The Web Technologies

A Web Browser, such as Netscape, Microsoft Explorer, or Mosaic is an application that is installed on the hard drive of a computer that has functions for displaying text and graphics, resizing, cutting and pasting, printing, and playing sound. The power in the browser is that it allows a developer to focus on what to put in the window without needing to worry about differences in different operating systems or platforms. Any choice that the user selects has hypertext links to information that provide the Web Server the information it needs to locate a particular file or produce information by querying or processing data. These links are invisible to the user, they are commands that start little applications that do the hunting and gathering. So a LAB RESULTS link might trigger a background document hunt that spans 3 mainframes, does security checking, gathers the results, analyzes the results, and triggers a protocol rule with out the user ever knowing any of this happened. The browser presented options, took care of the asking for and accepting the returned data, and presented the results.

Like a dedicated file server on a local area network, the Web Servers' primary function is to fill requests for files, and send the files back to whoever requested it. Unlike a local area network on which all connections between stations and the file server are maintained permanently, the Web server opens connections called sockets, only when it receives requests for information, and closes them once the information has been sent. Thus a web server can easily serve more users. Unlike a file server the Web Server also understands a scripting language which allow it to execute complex processes which can be used to produce new files. Web Servers are optimized to give rapid responses to user requests. When complex processes have multiple steps, these are run concurrently. Once a user's request is answered the server pays no more attention to that particular user until it gets another request. This environment is optimized for responsiveness and flexibility.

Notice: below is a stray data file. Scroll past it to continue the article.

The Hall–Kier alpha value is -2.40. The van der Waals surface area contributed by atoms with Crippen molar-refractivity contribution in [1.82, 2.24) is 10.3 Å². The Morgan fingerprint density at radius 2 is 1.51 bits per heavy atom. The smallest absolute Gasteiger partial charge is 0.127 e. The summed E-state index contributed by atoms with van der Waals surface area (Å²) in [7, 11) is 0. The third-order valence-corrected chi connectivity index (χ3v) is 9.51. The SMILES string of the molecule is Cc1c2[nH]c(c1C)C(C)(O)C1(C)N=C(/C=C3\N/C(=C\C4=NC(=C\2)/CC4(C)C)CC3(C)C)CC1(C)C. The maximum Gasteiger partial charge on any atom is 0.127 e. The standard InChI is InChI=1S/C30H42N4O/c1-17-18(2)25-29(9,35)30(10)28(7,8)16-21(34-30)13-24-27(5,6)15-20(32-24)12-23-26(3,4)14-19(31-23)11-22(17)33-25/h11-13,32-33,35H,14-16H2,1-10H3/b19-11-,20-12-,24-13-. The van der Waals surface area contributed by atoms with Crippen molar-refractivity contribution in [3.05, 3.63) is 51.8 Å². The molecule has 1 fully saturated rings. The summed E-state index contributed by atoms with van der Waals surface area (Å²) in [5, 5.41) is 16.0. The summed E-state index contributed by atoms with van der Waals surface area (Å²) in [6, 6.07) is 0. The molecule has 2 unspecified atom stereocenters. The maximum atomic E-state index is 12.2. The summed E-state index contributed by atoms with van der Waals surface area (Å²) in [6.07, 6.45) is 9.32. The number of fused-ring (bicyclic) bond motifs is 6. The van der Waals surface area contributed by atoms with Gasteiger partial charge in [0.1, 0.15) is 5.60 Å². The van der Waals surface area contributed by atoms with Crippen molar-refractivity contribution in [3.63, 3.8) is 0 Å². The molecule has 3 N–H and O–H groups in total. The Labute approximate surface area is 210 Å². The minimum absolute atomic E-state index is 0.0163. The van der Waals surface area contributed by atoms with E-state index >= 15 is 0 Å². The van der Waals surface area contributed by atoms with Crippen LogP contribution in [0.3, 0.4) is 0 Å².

New scripting and application development languages like Java, CGI, and Perl as well as features such as On Line Analytical Processing (OLAP) are being rapidly adapted to the demands of this environment. CGI and Pearl allow Web Servers to initiate and complete complex processes at a speed far greater than could be achieved with standard client server software on a dedicated wide area network. Java will allow the response to a request that the Web server sends back to the browser to include an actual executable application. OLAP allows a Web server to automatically convert the results of a query into a hypertext formatted document. As these languages and features mature, the potential of this environment, which has only begun to be tapped will begin to be realized.

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